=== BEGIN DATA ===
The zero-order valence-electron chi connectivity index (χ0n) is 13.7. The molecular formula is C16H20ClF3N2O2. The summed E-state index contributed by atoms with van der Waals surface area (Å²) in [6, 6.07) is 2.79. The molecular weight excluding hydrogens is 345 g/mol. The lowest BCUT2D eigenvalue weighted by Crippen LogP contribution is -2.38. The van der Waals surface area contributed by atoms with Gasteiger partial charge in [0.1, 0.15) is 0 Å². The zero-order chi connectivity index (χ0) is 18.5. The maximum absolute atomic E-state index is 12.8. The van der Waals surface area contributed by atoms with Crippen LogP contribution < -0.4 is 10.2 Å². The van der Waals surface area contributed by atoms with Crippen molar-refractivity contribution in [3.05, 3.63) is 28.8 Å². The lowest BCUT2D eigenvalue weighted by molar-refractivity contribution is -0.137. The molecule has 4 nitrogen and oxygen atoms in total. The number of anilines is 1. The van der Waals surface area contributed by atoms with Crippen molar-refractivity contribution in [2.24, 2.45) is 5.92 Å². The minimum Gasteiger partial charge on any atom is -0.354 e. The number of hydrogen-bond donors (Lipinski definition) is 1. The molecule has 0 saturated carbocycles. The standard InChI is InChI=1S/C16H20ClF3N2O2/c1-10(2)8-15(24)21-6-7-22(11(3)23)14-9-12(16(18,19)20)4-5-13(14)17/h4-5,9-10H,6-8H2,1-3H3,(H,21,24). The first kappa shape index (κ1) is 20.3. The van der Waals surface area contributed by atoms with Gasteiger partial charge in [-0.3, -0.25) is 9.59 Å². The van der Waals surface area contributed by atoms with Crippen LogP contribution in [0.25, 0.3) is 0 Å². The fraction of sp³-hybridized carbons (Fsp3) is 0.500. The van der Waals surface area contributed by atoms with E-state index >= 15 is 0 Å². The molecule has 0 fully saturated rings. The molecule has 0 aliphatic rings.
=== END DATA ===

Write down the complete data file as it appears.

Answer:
The zero-order valence-electron chi connectivity index (χ0n) is 13.7. The molecular formula is C16H20ClF3N2O2. The summed E-state index contributed by atoms with van der Waals surface area (Å²) in [6, 6.07) is 2.79. The molecular weight excluding hydrogens is 345 g/mol. The lowest BCUT2D eigenvalue weighted by Crippen LogP contribution is -2.38. The van der Waals surface area contributed by atoms with Gasteiger partial charge in [0.1, 0.15) is 0 Å². The zero-order chi connectivity index (χ0) is 18.5. The maximum absolute atomic E-state index is 12.8. The van der Waals surface area contributed by atoms with Crippen LogP contribution < -0.4 is 10.2 Å². The van der Waals surface area contributed by atoms with Crippen molar-refractivity contribution in [3.05, 3.63) is 28.8 Å². The lowest BCUT2D eigenvalue weighted by molar-refractivity contribution is -0.137. The molecule has 4 nitrogen and oxygen atoms in total. The number of anilines is 1. The van der Waals surface area contributed by atoms with Crippen molar-refractivity contribution in [2.24, 2.45) is 5.92 Å². The minimum Gasteiger partial charge on any atom is -0.354 e. The number of hydrogen-bond donors (Lipinski definition) is 1. The molecule has 0 saturated carbocycles. The standard InChI is InChI=1S/C16H20ClF3N2O2/c1-10(2)8-15(24)21-6-7-22(11(3)23)14-9-12(16(18,19)20)4-5-13(14)17/h4-5,9-10H,6-8H2,1-3H3,(H,21,24). The first kappa shape index (κ1) is 20.3. The van der Waals surface area contributed by atoms with Gasteiger partial charge in [-0.3, -0.25) is 9.59 Å². The van der Waals surface area contributed by atoms with Crippen LogP contribution in [0.25, 0.3) is 0 Å². The fraction of sp³-hybridized carbons (Fsp3) is 0.500. The van der Waals surface area contributed by atoms with E-state index >= 15 is 0 Å². The molecule has 0 fully saturated rings. The molecule has 0 aliphatic rings.